On a trip to Manchester from their home in Dorset, Naomi and Pete were surprised by the early arrival of baby Mollie, 10 weeks ahead of schedule and over 200 miles from home.
Weighing under 3lb 3oz, Mollie was too fragile to travel such a distance by road so Lucy Air Ambulance for Children was asked to help with an air transfer.
Expectant parents Naomi and Pete had got up early on the 14th November to travel from their home in Dorset to Manchester.
Naomi had been experiencing a normal healthy pregnancy and with 10 weeks to go, this was going to be their last ‘treat’ weekend away.
They arrived in Manchester at around 10 o’clock when suddenly Naomi’s waters broke, and they were soon on their way to St Mary’s Hospital. Being 10 weeks early they were naturally anxious about what was going to happen. Over the course of the weekend they went through numerous midwives, as labour kept starting and stopping, until at 3.50am on the 16th November baby Mollie arrived. She was taken to the Neonatal Intensive Care Unit straight away and her parents were able to see her a few hours later. They were relieved to have Mollie there safe and sound, and to see that she was doing well, but they were worried about what was going to happen next. Being over 200 miles from home they didn’t know where they would stay, how long for and how they would get home with their new arrival.
Over the next week as Mollie continued to get stronger, talk began about how they would all get home.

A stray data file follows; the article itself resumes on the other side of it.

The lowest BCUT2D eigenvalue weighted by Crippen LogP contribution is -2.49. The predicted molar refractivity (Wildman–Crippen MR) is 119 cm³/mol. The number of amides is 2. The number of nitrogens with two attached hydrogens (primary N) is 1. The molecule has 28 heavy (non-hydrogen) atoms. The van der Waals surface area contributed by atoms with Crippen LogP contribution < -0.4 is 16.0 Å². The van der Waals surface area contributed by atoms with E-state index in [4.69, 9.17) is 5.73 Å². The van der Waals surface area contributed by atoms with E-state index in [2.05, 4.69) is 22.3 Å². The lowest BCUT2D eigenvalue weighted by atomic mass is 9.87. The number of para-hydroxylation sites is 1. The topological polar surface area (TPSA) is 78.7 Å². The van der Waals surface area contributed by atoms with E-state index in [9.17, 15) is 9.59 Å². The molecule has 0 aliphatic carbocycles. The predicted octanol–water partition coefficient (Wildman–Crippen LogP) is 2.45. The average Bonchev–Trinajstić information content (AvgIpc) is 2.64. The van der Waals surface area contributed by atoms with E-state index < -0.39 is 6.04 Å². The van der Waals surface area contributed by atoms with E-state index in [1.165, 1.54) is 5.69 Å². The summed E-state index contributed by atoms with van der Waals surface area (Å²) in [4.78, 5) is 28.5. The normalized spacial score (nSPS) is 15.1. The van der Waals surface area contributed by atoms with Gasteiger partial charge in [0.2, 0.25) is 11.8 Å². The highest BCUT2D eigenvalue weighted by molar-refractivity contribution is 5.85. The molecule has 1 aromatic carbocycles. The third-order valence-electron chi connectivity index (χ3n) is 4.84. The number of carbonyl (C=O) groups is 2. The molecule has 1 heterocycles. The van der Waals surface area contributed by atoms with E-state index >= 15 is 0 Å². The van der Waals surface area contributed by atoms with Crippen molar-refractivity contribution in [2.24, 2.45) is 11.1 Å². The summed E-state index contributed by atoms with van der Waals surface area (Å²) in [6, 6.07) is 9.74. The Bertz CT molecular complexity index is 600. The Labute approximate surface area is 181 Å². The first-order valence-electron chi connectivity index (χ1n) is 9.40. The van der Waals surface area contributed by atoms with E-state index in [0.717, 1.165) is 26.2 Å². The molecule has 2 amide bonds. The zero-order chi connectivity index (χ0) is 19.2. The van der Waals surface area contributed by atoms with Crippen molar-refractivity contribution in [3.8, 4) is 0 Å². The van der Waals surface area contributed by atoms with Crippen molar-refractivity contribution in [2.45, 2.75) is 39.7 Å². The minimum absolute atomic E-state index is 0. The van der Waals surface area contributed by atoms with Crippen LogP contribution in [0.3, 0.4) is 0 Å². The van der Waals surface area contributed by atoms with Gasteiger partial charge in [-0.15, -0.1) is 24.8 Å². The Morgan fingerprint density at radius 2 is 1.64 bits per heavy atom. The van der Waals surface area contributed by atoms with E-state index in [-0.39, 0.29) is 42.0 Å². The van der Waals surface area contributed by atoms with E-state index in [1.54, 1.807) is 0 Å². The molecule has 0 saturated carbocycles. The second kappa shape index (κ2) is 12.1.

“We were amazed to find out that the preferred method of transport was to fly her home, due to the distance and her vulnerability,” said Naomi. “Thankfully the transfer was organised and fully funded by the wonderful Lucy Air Ambulance for Children charity. The relief to hear that we were going home was immense. Although the care we received from every single member of staff was amazing, to be able to be moved to a hospital closer to home and to be in familiar surroundings meant so much to us all, especially knowing that Christmas was around the corner.”
The transfer day arrived and due to the usual respiratory complications associated with a premature birth, the baby girl required continuous monitoring during the flight. Being able to move her by air meant that the duration of travel was shorter and the impact of traffic congestion was alleviated. The transfer was performed by a specialist neonatal aeromedical transfer team, crewed by two pilots trained and operating under multi-crew co-operation (MCC) procedures, ensuring maximum safety.
Mother Naomi was made to feel very at ease and was reassured that Mollie was receiving the best possible care. The whole process went smoothly, and they were soon settled in at Dorchester hospital. Being back closer to home meant that both Mollie and her parents could get support from family and friends, helping them through this troubling time.
Mum Naomi said
We wish to thank Lucy Air Ambulance for Children for bringing our special little daughter home. Until you are affected by such an issue you don’t realise that these charitable services are out there and what a crucial and fantastic job they all do.